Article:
There are so many different shapes and sizes of dogs that I don't think it would ever be practical to make these as part of our standard retail range, but I am happy to accept bespoke orders. Have a look at our swatches page to choose the colour of tweed that you would like. Email me a photograph of your dog and then I will contact you with what measurements I would need and an indication of price. Factors which influence price are size and complexity of the design. One similar to this would probably work out at around £100, but I can guarantee that you won't meet another dog wearing the same outfit!

Saturday, 25 December 2010

Christmas Day

To be able to spend time on Christmas afternoon writing this blog is strange. We only have our son Simon and his girlfriend Megan staying and so dinner tonight will be a quiet affair - at least in terms of numbers. Simon and Len between them will ensure that there is plenty of laughter!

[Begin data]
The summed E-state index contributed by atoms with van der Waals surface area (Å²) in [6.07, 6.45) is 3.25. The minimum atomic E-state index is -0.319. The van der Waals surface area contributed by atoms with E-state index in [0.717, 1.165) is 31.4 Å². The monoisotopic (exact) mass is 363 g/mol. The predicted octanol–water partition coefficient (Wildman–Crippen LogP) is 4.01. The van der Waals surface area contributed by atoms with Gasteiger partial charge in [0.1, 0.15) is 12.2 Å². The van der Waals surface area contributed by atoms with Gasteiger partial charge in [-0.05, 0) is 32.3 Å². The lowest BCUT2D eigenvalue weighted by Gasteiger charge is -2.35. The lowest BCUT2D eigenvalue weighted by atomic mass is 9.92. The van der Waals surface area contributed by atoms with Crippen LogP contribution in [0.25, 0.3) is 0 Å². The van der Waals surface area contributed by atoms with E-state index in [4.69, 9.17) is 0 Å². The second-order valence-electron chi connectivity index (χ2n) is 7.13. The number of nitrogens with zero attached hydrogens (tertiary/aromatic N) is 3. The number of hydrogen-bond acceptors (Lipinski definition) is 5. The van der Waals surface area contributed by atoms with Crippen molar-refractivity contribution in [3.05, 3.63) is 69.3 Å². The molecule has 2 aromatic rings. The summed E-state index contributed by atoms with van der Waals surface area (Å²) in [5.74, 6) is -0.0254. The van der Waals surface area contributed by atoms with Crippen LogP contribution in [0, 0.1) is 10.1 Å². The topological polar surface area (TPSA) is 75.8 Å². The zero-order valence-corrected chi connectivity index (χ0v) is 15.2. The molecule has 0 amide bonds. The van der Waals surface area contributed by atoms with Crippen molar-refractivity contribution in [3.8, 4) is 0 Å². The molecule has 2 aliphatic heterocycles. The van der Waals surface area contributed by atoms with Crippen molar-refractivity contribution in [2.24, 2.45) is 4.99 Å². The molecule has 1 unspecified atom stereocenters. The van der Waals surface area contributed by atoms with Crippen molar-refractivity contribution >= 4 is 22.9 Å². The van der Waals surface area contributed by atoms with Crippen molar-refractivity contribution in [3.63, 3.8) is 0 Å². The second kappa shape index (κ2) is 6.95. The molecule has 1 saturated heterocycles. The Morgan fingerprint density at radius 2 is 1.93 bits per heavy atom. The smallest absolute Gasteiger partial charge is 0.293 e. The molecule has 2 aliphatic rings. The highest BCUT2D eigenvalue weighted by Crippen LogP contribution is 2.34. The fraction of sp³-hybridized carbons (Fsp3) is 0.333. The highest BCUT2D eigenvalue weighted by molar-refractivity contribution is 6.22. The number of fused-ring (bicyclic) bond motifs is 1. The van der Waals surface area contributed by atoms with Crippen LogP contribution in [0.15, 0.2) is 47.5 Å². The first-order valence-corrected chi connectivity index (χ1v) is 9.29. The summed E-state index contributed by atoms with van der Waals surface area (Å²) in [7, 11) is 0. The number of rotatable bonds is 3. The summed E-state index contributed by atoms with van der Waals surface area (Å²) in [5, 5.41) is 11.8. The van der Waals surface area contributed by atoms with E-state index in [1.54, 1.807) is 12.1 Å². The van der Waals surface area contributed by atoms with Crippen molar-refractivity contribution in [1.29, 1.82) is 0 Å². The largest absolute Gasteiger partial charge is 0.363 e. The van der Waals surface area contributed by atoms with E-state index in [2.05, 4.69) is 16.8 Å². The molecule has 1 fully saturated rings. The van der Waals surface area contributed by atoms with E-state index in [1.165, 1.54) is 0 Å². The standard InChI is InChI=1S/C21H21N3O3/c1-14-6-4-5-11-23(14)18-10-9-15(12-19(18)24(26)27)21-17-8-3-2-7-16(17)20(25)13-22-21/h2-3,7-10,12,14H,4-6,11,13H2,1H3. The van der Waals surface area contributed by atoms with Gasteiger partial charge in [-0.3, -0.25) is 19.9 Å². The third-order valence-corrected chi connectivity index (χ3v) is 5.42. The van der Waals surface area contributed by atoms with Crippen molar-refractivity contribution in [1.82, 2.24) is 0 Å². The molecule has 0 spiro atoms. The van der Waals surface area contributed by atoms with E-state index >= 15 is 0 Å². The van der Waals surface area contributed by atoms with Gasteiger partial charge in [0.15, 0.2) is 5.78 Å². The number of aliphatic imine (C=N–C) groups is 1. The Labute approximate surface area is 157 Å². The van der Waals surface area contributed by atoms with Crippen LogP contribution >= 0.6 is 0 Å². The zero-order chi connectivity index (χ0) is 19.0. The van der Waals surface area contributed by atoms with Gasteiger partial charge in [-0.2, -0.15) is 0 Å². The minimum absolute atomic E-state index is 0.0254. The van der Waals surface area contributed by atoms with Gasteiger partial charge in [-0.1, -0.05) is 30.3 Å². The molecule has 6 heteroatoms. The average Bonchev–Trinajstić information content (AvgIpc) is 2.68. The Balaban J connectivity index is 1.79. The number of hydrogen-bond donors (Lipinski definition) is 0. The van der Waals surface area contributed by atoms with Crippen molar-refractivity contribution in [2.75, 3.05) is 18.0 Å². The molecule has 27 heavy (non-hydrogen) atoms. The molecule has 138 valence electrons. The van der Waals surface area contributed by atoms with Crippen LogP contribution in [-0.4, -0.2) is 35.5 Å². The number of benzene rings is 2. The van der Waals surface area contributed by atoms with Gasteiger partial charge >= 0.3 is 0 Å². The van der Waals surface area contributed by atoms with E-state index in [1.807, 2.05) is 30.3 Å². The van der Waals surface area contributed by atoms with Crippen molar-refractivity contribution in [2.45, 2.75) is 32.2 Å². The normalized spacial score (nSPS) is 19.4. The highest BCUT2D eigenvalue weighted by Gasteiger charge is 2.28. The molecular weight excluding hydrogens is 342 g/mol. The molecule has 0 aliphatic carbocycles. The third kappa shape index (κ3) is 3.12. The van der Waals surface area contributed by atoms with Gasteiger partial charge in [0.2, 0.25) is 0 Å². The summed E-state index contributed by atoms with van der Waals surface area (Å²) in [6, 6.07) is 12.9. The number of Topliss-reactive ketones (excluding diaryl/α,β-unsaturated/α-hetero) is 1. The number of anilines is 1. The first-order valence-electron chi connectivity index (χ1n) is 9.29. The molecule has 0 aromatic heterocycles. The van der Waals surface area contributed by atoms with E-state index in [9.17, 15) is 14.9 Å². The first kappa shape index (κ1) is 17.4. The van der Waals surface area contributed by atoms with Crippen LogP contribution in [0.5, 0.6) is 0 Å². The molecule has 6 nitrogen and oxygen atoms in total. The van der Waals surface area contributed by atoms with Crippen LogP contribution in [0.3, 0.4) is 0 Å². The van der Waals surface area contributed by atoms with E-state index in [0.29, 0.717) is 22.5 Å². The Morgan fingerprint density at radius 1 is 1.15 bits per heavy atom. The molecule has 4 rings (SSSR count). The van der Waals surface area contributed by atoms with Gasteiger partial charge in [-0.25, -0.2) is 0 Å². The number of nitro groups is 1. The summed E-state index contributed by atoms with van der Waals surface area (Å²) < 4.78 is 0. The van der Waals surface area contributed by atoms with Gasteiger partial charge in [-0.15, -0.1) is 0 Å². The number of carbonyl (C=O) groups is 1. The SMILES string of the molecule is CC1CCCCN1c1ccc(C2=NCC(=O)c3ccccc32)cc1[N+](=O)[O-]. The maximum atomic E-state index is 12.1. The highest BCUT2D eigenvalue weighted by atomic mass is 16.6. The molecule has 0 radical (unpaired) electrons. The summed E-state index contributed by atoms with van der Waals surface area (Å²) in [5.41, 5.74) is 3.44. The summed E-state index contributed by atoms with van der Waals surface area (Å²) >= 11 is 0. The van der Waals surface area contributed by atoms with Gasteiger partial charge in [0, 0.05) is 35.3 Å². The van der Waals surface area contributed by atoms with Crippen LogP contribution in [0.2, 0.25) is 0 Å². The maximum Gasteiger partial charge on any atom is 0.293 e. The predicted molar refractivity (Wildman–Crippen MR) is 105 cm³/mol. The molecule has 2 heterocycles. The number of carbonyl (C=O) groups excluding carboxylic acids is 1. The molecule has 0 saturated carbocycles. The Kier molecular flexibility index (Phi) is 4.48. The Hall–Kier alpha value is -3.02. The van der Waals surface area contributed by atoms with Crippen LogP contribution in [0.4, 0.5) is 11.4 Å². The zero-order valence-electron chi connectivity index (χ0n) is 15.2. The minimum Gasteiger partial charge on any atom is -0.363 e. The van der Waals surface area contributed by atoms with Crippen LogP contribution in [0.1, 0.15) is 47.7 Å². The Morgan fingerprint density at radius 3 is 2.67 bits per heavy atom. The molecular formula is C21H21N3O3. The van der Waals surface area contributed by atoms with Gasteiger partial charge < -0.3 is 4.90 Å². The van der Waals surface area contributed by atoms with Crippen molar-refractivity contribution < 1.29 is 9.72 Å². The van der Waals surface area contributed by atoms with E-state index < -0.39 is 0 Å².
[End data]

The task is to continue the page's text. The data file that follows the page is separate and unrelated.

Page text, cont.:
We had a big family dinner yesterday which was a great success and will have another one tomorrow night when son George and his girlfriend come for dinner.

This morning I went to look out of the dining room window to see what the cat was staring at - and promptly did a double take! I know it is just the way the dead leaves are hanging and a play of light, but it really did look as though there was a tiny angel standing on the ground at the foot of the tree.